And suddenly, she felt so alone. The forest around her suddenly grew much bigger, and the pond basin much deeper. A genuine panic thrummed at the strings of her chest, and coerced the tears from their ducts. Soon, the sobs followed, and all she kept locked away was quickly released in one fell swoop. The flaming images scorched her mind’s eye, and she cowered away from them. But still, they were relentless, beating her over the head. There was no running away from the memories. There was no way to erase the sight of the blood, of the dead, and of that one, solitary corpse.
The constant crash of the falls might have driven her insane, so like the crash of the ocean waves. Yet the falls were relentless, while the waves came and went. The falls were a constant reminder.
A fit of sobs overtook her, and she finally released her knees, pressing her face to the smooth stone bank. The ripples reached her there, catching locks of hair and dragging them deeper into the pond. Her tears mixed with the fresh, turning the water below her into something brackish. She tried desperately for another thought, but niceties eluded her. The raw face was staring at her, staring straight into her.
“I’m sorry!” she wailed, grasping her locks of hair. “I’m so sorry!”
When she felt something against her back, she reacted immediately with a cry and swinging fists. But her assailant didn’t fight back, and didn’t flinch against her knuckles. When she fought against the larger form, she was only brought closer. She would eventually succumb to fatigue and her own failing willpower, and give in to the arms that were wrapped around her.
In a better mind, she would have eaten him alive for being there, and not heading back to the camp. She might have put up a greater fight. But in that moment, she was in too much pain to do anything anymore, and the concern of another was a spectacular remedy.
“It’s alright, Artemis,” Oliver murmured to her. “I’m sure that it wasn’t your fault.”
Through the hiccups, she was able to murmur a few words, “but…I could have…prevented it.”
“It isn’t your fault,” he told her gently, rubbing her back. “There’s only so much that we can do on our own. I’m sure you did the most you could. Just like I am. We’re all in this not-boat together, Artemis. We’ve got to help each other out, and accept each other for our worth. There’s no getting around it, so all we’ve got is moving forward.”
And then he fell silent, just holding her with one arm and relieving her sore back with the other. His calm heartbeat was enough to eventually steady her, like a child would find a relief with their mother. Her sobs eventually subsided, and the memories were less vivid. Soon, she was once again in her normal state of mind.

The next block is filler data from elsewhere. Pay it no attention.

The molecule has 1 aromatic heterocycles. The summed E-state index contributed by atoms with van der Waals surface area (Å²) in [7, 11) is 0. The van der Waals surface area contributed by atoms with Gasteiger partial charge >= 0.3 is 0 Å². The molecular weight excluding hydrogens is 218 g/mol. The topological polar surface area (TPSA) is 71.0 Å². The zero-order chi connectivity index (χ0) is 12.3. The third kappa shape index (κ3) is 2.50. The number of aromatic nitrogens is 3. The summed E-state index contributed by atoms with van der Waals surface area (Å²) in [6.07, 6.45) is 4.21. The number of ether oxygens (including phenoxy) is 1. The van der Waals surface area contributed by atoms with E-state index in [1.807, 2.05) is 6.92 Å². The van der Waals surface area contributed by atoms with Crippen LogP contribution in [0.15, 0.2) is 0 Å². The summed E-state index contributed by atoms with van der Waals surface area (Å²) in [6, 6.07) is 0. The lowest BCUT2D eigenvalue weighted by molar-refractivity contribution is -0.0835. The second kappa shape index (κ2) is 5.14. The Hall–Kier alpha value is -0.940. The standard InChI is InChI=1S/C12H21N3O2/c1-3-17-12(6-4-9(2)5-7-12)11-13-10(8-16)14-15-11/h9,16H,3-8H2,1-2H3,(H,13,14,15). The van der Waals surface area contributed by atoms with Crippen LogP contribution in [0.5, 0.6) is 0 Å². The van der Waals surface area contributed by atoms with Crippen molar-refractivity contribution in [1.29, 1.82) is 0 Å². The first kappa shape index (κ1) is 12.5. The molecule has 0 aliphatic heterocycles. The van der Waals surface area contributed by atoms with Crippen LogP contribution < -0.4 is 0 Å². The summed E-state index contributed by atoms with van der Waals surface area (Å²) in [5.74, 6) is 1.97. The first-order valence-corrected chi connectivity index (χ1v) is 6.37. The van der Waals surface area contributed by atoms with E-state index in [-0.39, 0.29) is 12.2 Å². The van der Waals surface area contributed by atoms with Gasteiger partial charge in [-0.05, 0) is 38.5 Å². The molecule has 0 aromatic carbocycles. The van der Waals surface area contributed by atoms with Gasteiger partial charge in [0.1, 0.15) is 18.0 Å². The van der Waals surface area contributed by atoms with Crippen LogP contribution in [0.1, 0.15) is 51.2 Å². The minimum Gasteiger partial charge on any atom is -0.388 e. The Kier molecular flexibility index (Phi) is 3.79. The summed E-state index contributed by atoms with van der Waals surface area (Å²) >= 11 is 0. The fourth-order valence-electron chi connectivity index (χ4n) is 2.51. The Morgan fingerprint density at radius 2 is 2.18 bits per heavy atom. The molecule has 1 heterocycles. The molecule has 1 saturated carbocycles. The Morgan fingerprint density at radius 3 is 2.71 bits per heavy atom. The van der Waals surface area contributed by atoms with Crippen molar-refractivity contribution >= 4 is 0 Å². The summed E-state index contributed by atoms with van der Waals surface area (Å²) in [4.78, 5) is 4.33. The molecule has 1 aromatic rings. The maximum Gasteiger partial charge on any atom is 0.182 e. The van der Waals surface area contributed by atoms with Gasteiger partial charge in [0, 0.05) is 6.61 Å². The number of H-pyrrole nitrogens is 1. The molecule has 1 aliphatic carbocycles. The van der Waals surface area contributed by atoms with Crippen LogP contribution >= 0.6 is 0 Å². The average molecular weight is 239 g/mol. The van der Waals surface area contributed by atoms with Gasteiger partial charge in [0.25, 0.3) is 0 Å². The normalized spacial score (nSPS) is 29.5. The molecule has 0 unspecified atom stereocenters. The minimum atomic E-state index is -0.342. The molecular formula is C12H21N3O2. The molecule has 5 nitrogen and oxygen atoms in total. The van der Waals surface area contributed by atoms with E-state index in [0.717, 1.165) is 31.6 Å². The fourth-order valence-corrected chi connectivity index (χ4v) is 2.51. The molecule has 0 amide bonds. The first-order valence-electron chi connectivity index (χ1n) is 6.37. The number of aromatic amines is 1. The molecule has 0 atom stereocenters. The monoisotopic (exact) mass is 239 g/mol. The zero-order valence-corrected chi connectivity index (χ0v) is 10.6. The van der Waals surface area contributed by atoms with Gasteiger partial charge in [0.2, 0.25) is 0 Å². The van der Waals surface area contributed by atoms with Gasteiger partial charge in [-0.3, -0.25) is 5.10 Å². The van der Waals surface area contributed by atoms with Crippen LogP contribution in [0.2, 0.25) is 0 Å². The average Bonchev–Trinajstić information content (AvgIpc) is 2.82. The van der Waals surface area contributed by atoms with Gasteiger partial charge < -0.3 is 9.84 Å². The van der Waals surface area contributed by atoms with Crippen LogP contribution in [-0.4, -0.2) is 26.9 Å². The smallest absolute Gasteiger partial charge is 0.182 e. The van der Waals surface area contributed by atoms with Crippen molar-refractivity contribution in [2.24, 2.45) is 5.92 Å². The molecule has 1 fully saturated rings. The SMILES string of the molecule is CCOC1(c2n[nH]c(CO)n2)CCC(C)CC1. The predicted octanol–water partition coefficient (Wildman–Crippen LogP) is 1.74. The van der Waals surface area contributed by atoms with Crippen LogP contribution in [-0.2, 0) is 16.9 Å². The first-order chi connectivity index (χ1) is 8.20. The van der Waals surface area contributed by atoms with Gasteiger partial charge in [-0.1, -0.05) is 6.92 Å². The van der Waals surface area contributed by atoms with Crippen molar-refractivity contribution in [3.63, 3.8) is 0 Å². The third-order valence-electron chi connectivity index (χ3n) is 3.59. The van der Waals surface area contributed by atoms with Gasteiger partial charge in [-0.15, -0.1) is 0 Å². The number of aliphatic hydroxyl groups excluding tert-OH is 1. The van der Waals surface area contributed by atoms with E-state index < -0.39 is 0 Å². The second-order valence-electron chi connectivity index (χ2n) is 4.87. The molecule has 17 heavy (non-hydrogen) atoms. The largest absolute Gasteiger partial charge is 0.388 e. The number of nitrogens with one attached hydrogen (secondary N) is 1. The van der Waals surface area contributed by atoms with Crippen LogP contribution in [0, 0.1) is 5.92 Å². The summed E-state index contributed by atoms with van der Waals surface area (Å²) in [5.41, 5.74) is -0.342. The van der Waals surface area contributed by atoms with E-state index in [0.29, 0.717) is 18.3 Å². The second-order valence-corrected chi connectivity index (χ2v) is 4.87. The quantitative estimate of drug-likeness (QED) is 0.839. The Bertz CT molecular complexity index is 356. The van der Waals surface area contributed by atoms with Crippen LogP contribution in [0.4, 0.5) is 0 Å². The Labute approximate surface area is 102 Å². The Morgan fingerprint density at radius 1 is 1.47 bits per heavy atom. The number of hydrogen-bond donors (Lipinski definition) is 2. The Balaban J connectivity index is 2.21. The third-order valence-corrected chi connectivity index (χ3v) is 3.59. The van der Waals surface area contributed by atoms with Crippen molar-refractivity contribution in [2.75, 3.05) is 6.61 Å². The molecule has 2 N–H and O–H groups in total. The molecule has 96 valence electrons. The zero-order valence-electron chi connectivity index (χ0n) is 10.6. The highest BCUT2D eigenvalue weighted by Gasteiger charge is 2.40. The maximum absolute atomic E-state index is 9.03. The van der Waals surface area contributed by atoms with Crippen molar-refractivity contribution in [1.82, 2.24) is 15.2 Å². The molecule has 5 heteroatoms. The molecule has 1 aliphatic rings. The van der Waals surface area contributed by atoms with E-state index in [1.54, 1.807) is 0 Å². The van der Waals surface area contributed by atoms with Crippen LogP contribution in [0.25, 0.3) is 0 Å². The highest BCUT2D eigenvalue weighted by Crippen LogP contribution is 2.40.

“Therapeutics bastard,” she sniffled, pushing gently away from him.
She chewed her lip for a moment, and then stood, wiping her tears. She wrung out her hair and rolled it into a bun. She was ashamed to have been caught in such a way, and was just as disappointed to have been babied.
She began to survey the area when she heard a loud ripping sound. She turned to find Oliver with a long, freshly torn branch in his hand. He just smiled and propped it against a tree before wandering into the forest. He would return frequently with large, waxen leaves and dried branches. As Artemis slowly memorized the surroundings, Oliver slowly assembled a sturdy shelter, tying things down with what appeared to be husk.
The afternoon passed slowly but surely. Just as Oliver concluded his handiwork, the sun set on day the sixth.
“Would you like to come inside?” Oliver chuckled, sitting down beside her.
She turned to look at the structure. He’d somehow evenly balanced his initial branch between two trees, and proceeded to make a tightly woven drape. She’d made a similar establishment as a child, only using a broomstick and a sheet between two couches. It was crude but worked nicely.
“Maybe in a little while,” she responded.
“Well, if it bothers you so much, I’ll sleep outside.”
“Technically, it’s yours, so that would be considered stealing.”
“But a mother doesn’t sleep in a crib, Artemis. It’s for the babies.”
She glared at him in the new darkness. He smiled.
“Tell me about yourself,” Oliver started
“I’m eighteen years old, and supposedly, I’ll be a freshman in college,” Oliver told her. “My cousin was going to come with me on this trip, but his father passed away just before we were about to set sail. He wanted me to go.” He looked over to her. “I drove myself to the port right after the funeral.” He paused. “Your turn.”
“I’m sixteen. Next year, I’ll be a junior.” She blinked. “In high school.”
“Too young for me, then,” he laughed.
“What an idiot,” Artemis huffed. “I didn’t get on that ship to meet my life partner.”
Oliver didn’t say anything, and just smiled. He laid back against the thick carpet of shrubs behind him. Artemis very quickly grew uncomfortable and started the conversation anew.
“I’m named after the Greek goddess. My mom loved all that sort of stuff, and she apparently loved Artemis the most.”
“Mine loved the stars. Constellations, you know?” Oliver told her. “My middle name is Orion. It would’ve been my first, but my father refused.”
“Orion,” Artemis repeated. “Oliver Orion?”
“Oliver Orion Payne. Doesn’t exactly flow off of the tongue, so I usually leave it out,” he chuckled. “But in any case, I’m sure the evening will bring the chill, and if I lay here any longer, I’ll catch cold I’m sure it wouldn’t do me any good. So if you don’t mind, I’m off for my little house, and if you want to, you can join me.”
As he had the night before, he left without a word and slid into his tent. Not wanting the lonely feeling to return, Artemis very quickly followed behind.